Leafless Tree

Tall and proud against
The sky, lifting its branches
Despite threat of snow

A Day at the Beach

An expanse of sand
Warm to the skin, not hot
A length of striped terry cloth,
Bright stripes running down
Tossed upon the sand.

Surf rolling in
Wave after wave
Roaring up

Little feet running
Up and down the sand
Scampering in and out of the surf
Back and forth to the towel

A perfect day.

Diva Dressing: a poem

None of it works
I have a specific vision
A diva must always look spectacular
No, not that. I couldn’t possibly

I have a specific vision
And I must wear the clothes to match
No, not that. I couldn’t possibly
Don’t you see? Amazing is my trademark.

I must wear the clothes to match
My exuberant personality and how I feel today
Don’t you see? Amazing is my trademark.
I suppose I could try this on

A diva must always look spectacular
Befitting my exuberant personality
I suppose I could try this on
I do suppose it works.

Morning Rush: A Poem

Hurry and bustle
Rush all around
Getting ready for school
A rush, a hurry, a breath of spring

Rush all around
Mustn’t be late
A rush, a hurry, a breath of spring
Gather this, grab that

Mustn’t be late
Gather this, grab that
Hurry and bustle
Getting ready for school


Blue sky shining
Yellow flower blooming
Cool air gently blowing
Winter is over, spring is here.

Defense: a poem

Ready to defend the country
Against more than fire or flood
Our trusty park rangers
Also stand against fascism.

inspired by today’s prompt at Daily Writing Practice: the park ranger

This Week’s Reading

The Rules of Love and Grammar: Mary Simes
Beauty and the Werewolf: Mercedes Lackey
When We Were Sisters: Emilie Richards

Writing Stories & Cultural Appropriation

Do stories belong only to those who are in the story? Who has the right to tell stories of minority cultures, vanished cultures? Is it only the members of that culture? Can anyone else tell those stories in a valid way? When does it cease to be storytelling and become cultural misappropriation? (Or, in the reverse, when does it cease to be cultural misappropriation and become storytelling?)

The examples in this Slate article, Going Native, are extreme, obvious examples of cultural appropriation — a white person actually pretending to be Native American to cash in on the tragedy and poetry expected to be inherent in the stories of Native Americans. And this is not fair to real Native Americans.

The real victims are Indian citizens and writers. People who have for so long been denied the opportunity to express themselves. There are many Indian writers with stories to tell that are ignored because they do not fit the preconceived notion of tragedy and cheap melodrama that make books like Love and Consequences so appealing.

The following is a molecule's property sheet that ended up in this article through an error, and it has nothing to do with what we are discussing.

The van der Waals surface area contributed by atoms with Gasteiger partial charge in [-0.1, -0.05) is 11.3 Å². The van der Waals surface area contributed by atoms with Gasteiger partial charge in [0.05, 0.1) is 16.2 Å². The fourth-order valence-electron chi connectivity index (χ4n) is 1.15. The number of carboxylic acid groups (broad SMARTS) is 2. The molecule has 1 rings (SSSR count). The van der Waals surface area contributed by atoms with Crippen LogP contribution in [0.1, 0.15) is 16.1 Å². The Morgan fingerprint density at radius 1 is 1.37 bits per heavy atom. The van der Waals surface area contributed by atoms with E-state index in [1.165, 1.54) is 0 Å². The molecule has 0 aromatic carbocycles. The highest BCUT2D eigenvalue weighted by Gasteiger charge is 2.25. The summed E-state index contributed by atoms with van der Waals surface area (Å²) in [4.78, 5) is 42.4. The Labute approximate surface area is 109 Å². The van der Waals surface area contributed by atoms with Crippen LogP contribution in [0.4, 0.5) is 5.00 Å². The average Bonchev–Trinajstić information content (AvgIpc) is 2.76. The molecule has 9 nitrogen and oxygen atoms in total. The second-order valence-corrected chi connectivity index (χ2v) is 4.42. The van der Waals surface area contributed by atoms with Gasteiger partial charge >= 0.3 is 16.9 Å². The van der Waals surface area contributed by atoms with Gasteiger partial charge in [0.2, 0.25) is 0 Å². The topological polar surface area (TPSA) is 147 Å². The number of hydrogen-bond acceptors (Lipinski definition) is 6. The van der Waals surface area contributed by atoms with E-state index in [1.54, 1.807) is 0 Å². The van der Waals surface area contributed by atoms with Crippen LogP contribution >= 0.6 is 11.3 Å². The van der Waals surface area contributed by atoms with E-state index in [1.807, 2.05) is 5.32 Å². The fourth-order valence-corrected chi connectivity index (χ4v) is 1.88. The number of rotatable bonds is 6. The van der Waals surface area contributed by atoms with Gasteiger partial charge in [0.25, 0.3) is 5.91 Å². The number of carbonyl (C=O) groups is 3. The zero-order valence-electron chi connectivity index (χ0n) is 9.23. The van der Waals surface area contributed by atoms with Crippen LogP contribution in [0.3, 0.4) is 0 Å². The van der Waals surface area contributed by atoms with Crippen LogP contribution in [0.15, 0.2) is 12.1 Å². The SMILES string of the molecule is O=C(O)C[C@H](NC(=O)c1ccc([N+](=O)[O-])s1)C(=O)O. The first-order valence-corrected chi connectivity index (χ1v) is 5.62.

It is wrong to take on the identity of someone from another culture. It is ethically, if not legally, fraudulent.

If you stick to the most basic morality and keep your own identity and write about other cultures, where is the line drawn between storytelling and cultural appropriation? Is it different if you are from a minority group and are writing about the majority? Can someone from another culture ever authentically tell stories of a different culture?

Ursula K. Le Guin pulls it off beautifully. She uses her experience growing up as the daughter of anthropologists/ethnologists studying the Native Americans of California to write wonderfully crafted stories of other cultures. With one important difference. None of her cultures are on Earth. Her works are labeled as science fiction because they all take place on other planets, with alien cultures.

Is there space for writers to stick to Earth and the amazing variety of cultures and people found here? I don’t know. What do you think?

Snow: a poem

Sifting down out of the sky
Nibbling away at the edges of definition
Obliterating all in a blanket of

Unexpected death in a book

I’ve been reading The Last Painting of Sara de Vos, by Dominic Smith, this week, and I have decided I can no longer bear books where a young child dies. The death of the child, while central to one of the story’s threads and to her mother’s behavior and emotions, is by no means central to the story.

And yet, I find myself unable to forget it. The death of a child used to be commonplace, and we can see in contemporaneous fiction that mothers took it with varying degrees of equanimity. Having almost lost my children (at different times and for different reasons), I find that the death of a child is not something I can contemplate with equanimity. It is taking over the book for me. I cannot tell if that is intentional on the author’s part — it may be, but at this point in the book (I have not yet finished it), that is still ambiguous.

It is hard to write accurate historical fiction without including the death of a child,as it was so common before the advent of modern medicine with its vaccines, antibiotics, and scientific knowledge. I am tempted to stick with inaccurate historical fiction, or at least that with only adult characters. On the other hand, that would not have kept me from beginning the book, as the book jacket is inaccurate as to why the painter began her important work that is at the heart of the story. In the book, she begins the painting in response to her daughter’s death. On the book jacket, she is merely haunted by the image of a young girl she saw. Rather a large difference.

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